Discover more stories about Mitacs — and the game-changing innovations driven by students and postdocs.
Joanna Triscott’s research is helping to ease the pain of childhood cancer treatments
Because of this research, BC Children’s Hospital can how examine all new cases of pediatric brain tumors throughout the entirety of Western Canada with precision and accuracy – thus reducing the (often excessive) intensity of treatment for children with cancer while still effectively treating the disease. Below is an exclusive interview with Ms. Triscott, who won the Mitacs Graduate Award for Outstanding Research Achievement, as presented by the Honourable Lynne Yelich, Minister of State for Western Economic Diversification at the 2nd annual Mitacs Awards Reception, held November 28th in Ottawa.
What is the greatest advantage you feel you gained by participating in Mitacs Accelerate?
Participating in Mitacs Accelerate has made me realize that both university and industrial institutions have influential roles in developing the future of the biomedical field. In becoming aware of the existing support for young scientists in biotechnology companies, I feel I have developed new avenues for employment after my studies which I had not previously considered.
Which skill do you think is most important for graduate students to learn before entering an industry environment?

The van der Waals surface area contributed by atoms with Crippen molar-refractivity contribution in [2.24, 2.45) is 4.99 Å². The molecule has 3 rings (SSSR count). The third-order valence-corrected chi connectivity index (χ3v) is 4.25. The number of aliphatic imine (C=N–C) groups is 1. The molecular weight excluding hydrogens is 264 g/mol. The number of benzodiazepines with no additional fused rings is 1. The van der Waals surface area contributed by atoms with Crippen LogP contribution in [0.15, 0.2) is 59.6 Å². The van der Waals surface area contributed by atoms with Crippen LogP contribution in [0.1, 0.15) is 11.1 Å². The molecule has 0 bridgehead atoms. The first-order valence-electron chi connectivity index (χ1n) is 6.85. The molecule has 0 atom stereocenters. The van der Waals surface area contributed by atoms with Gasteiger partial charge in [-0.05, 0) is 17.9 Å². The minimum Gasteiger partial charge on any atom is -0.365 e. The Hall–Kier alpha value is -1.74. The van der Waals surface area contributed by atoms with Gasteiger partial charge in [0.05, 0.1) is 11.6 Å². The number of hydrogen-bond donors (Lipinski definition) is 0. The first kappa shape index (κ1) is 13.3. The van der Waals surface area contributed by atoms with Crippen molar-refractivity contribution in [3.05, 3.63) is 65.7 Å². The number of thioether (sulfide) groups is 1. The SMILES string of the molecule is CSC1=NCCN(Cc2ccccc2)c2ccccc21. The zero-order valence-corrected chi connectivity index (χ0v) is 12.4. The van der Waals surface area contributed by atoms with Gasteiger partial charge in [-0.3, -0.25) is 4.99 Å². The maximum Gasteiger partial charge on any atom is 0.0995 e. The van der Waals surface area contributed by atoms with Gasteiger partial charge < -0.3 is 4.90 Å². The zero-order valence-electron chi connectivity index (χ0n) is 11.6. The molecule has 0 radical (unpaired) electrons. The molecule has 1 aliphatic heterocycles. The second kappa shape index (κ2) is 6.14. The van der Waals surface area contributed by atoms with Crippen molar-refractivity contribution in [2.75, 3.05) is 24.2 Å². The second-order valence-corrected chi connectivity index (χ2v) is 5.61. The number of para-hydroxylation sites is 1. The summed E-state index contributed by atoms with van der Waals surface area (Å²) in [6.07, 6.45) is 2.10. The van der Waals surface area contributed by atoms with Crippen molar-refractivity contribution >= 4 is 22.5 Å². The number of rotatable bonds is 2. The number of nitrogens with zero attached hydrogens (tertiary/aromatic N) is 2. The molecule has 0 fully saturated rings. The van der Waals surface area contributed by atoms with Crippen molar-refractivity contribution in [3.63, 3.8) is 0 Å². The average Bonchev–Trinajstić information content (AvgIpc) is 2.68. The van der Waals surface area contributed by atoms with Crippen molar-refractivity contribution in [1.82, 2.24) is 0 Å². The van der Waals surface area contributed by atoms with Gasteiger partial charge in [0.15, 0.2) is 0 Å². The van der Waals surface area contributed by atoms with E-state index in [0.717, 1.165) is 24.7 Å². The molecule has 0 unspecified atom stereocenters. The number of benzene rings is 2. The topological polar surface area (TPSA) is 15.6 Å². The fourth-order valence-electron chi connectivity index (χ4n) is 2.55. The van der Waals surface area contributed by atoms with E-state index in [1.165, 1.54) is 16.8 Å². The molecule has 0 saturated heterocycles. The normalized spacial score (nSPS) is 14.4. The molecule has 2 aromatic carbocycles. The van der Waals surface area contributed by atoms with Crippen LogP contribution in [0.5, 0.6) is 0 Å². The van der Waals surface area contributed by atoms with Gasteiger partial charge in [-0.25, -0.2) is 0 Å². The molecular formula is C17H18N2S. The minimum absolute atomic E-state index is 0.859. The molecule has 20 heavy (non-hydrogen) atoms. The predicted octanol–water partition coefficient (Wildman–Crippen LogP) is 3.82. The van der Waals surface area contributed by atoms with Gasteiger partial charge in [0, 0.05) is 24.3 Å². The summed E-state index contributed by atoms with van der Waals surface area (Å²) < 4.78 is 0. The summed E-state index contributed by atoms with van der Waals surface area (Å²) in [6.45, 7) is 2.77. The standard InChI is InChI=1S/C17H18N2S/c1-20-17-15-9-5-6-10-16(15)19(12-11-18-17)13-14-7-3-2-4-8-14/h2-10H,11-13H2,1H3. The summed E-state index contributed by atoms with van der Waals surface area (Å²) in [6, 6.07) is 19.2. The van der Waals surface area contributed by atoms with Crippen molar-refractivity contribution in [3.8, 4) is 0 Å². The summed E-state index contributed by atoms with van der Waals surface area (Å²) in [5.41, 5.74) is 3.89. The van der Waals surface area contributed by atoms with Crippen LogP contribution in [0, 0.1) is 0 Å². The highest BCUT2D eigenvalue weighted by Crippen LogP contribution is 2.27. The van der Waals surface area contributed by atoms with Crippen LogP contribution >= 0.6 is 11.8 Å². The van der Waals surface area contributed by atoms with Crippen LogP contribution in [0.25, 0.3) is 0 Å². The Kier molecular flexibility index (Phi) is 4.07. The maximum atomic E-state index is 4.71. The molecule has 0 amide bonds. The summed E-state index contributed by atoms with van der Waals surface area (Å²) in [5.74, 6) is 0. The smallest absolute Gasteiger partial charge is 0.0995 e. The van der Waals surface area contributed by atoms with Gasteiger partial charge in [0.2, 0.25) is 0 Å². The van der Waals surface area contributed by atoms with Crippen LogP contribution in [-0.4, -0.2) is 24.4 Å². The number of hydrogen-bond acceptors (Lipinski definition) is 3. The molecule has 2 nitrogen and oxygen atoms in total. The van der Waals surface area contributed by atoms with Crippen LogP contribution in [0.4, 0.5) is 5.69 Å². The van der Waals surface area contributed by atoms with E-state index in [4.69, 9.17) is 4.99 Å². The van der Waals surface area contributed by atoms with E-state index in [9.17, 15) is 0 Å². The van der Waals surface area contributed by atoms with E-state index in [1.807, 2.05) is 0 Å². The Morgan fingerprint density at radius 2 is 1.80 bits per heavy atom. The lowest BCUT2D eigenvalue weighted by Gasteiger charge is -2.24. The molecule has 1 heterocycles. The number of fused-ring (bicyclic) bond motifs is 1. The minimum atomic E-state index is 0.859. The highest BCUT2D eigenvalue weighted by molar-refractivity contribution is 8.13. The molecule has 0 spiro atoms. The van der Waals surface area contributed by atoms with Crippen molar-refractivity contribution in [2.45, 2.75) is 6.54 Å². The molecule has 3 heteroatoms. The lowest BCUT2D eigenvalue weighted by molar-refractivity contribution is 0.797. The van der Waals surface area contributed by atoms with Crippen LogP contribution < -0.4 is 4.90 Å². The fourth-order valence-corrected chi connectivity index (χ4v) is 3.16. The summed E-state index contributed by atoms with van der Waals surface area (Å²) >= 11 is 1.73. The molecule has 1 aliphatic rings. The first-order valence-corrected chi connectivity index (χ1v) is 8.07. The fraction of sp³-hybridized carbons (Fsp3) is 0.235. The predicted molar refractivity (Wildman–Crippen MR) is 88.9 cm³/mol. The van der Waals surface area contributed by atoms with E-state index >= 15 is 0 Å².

I think the ability to ask for help or admit to making a mistake is extremely important. In all professional research institutes, it is important to keep your activities honest and transparent. Also, remaining organized and conducting oneself in a professional manner is essential for building a good rapport within the industry environment
What advice would you give graduate students currently considering participating in Mitacs Accelerate?
I think it is most important for students to always keep an open mind. A person who is interested in research does not always have to take conventional paths. The Mitacs-Accelerate program gives students the best of both worlds when it comes to academia and industry-driven research and development.
What are your future plans? Where do you see yourself in five years?
In the next five years, I plan on completing my PhD, which I am currently working on. During that time I would ideally like to publish at least another 2 first-author research publications based on my work studying the molecular oncology of brain tumours. Following this, I see myself continuing in the research path and extending my studies as a post-doctoral fellow. I really enjoy the field of neuro-oncology, bioinformatics and therapy development, so I intend on developing my career in these areas.
Mitacs thanks the Government of Canada and the Government of British Columbia for their support of the Accelerate research internship in this story. Across Canada, the Accelerate program also receives support from Alberta Innovates, the Government of New Brunswick, the Government of Newfoundland and Labrador, the Government of Nova Scotia, the Government of Ontario, the Government of Prince Edward Island, the Government of Quebec, the Government of Saskatchewan and Research Manitoba.
Do you have a business challenge that could benefit from a research solution? If so, contact Mitacs today to discuss partnership opportunities: BD@mitacs.ca